18th March 2020
Northumberlandia has been voted Landmark of the Year at the prestigious BBC Countryfile Magazine Awards 2020, beating off strong competition from some fantastic sites across the country.
Decided by public vote, the win for Northumberlandia was part of wider success for the North East region with Northumberland winning National Park of the Year, while Alnwick Gardens was voted Garden of the Year.
Land Trust Chief Executive, Euan Hall, said:
“We are absolutely thrilled that Northumberlandia was voted Landmark of the Year. I remember watching the lady take shape nearly 10 years ago and being so excited about how many people would benefit from this unique space.
“I know that Charles Jencks would have been so proud to see Northumberlandia win this award and this is just further recognition of the incredible vision he had, which created something, not only unique to the UK, but across the globe.
“The Land Trust works in partnership with Northumberland Wildlife Trust to manage this fantastic space for its visitors and for the wildlife there, ensuring the site is a great place for fun, adventure and learning. We hope many more people come to see this iconic land sculpture and enjoy what Northumberlandia, and also the wider region, has to offer. A huge thank you to everyone who voted.”
The idea for Northumberlandia originated in 2004 when the Banks Group was applying for permission to mine coal and fire clay on farmland owned by the Blagdon Estate, near to the town of Cramlington, to the North of Newcastle upon Tyne.
Both organisations recognised that whilst recovering much needed minerals for UK steel, cement and brick industries, electricity generation and providing local employment was important, there was also a unique opportunity to create a spectacular land-art form that would provide a legacy for future generations and a visitor attraction in south Northumberland. So the consortium contacted the internationally renowned artist Charles Jencks to see what could be done – and Northumberlandia was born.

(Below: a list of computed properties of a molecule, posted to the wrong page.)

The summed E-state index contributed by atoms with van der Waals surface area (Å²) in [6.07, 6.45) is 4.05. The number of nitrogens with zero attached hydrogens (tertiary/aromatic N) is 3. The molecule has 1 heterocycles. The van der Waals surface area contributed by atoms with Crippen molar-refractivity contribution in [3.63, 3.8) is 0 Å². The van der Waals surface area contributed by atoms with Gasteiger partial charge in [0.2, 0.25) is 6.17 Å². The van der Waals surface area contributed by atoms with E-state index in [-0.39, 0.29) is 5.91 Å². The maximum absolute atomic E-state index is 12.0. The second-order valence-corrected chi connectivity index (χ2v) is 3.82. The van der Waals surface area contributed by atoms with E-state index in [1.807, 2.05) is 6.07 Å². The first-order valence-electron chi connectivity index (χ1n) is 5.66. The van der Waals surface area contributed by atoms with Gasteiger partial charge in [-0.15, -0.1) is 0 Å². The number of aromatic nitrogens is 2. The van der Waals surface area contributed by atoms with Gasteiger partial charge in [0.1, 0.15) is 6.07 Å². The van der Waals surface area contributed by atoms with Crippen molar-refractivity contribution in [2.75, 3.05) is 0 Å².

Work began in 2010 and once the major landscape works and three wetland areas were complete the sculpture was seeded with grass which started to transform the landform into a living landscape. Her face, paths and viewing platforms were constructed with a hard stone surface with every feature surveyed and checked against carefully designed plans.
Now attracting over 100,000 visitors a year from across the globe, Northumberlandia is a stunning human landform of a reclining lady made of 1.5 million tonnes of rock, clay and soil. She is 100 feet high and a quarter of a mile long.
She is the key feature in a 19 hectare community park providing free public access, with four miles of footpaths on and around the landform, along with a café and visitor centre. Walking to the viewing point at the top offers stunning views of the Northumbrian coastline and countryside.
The Land Trust Took over management of the site in 2012 and over the last eight years the site has flourished as the Trust manages the site in line with its charitable objectives of health, environment and biodiversity, economy, education and learning and community cohesion, and delivers real and lasting social value for the community who live and work nearby.
Mark Dowdall, from the Banks Group said:
“I am delighted to see that the Lady of the North has won this prestigious award voted for by the general public. Northumberlandia has lived up to our original vision of creating an outstanding landscape feature for tourists and local residents to enjoy for years to come. We have worked with many talented people over the years to design, construct and maintain Northumberlandia and I look forward to seeing her providing a special place for families to enjoy for many years to come.”
Fergus Collins, Editor of BBC Countryfile Magazine, said:
“Congratulations to the winners and all those short-listed. There’s a really strong showing for the north-east in this year’s results and a couple of real surprises, too. The winners and runners up in every category are a resounding confirmation of the beauty and diversity of the British countryside.”
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